I’m certainly not defending BAA, nor am I defending a UK Transport Minister who appears on television to explain that the situation at Heathrow is entirely understandable given the 97% capacity at which it operates, on the same day in which he reaffirms his party’s opposition to the third runway at the airport which would undoubtedly provide the contingency that is so desperately needed.
These problems are not confined to Heathrow; they’re not even necessarily worse at Heathrow than elsewhere – KLM for example have been IDBing passengers downroute as they are unable to handle them at AMS, even though technically the airport has been partially operational.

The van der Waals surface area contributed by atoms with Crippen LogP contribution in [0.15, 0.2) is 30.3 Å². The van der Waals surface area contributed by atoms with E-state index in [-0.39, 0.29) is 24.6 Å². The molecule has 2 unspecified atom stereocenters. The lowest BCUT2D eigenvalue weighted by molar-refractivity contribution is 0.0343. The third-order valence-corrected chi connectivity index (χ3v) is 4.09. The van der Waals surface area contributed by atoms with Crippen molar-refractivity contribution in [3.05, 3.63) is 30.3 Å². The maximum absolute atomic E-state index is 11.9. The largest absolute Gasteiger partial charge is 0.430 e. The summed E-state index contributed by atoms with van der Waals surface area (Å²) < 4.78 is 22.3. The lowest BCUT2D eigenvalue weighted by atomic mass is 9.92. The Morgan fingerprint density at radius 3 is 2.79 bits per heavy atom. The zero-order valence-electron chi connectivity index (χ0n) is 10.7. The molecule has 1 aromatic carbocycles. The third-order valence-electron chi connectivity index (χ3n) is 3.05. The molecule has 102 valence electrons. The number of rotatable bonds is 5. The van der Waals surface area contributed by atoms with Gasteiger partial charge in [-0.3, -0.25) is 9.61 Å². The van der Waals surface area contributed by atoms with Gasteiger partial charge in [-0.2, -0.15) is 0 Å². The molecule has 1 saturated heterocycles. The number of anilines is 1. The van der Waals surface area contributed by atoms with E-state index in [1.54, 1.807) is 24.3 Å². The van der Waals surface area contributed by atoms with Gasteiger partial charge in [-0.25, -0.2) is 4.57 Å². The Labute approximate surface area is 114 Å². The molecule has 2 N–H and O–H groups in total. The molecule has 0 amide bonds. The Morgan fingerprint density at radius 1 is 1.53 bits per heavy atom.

There are serious questions to be asked of all interested parties, but that includes passengers too. It’s Winter. You simply cannot and should not expect conditions and services to operate as they do in other seasons. If you book connections that are too tight; if you take a cheaper connecting service than a direct one solely to save money (as opposed to not being able to afford the direct alternative); if you travel without sufficient and appropriate supplies; clothing; funds; insurance and means of communication, and if you have not done your research on rights and obligations, then it is likely that you will experience far more stress than those who plan and prepare more dilligently.
If we want all of this to be handled by others; if we wish to develop infrastructure to offer capacity and contingency and if we want to protect ourselves generically from the worst impacts of irregular operations then we will have to vote for it and we will have to pay for it.
As it is however, it seems that we are lulled into a false sense of cheap security, provided for by tiny operator margins and short-sighted politicians.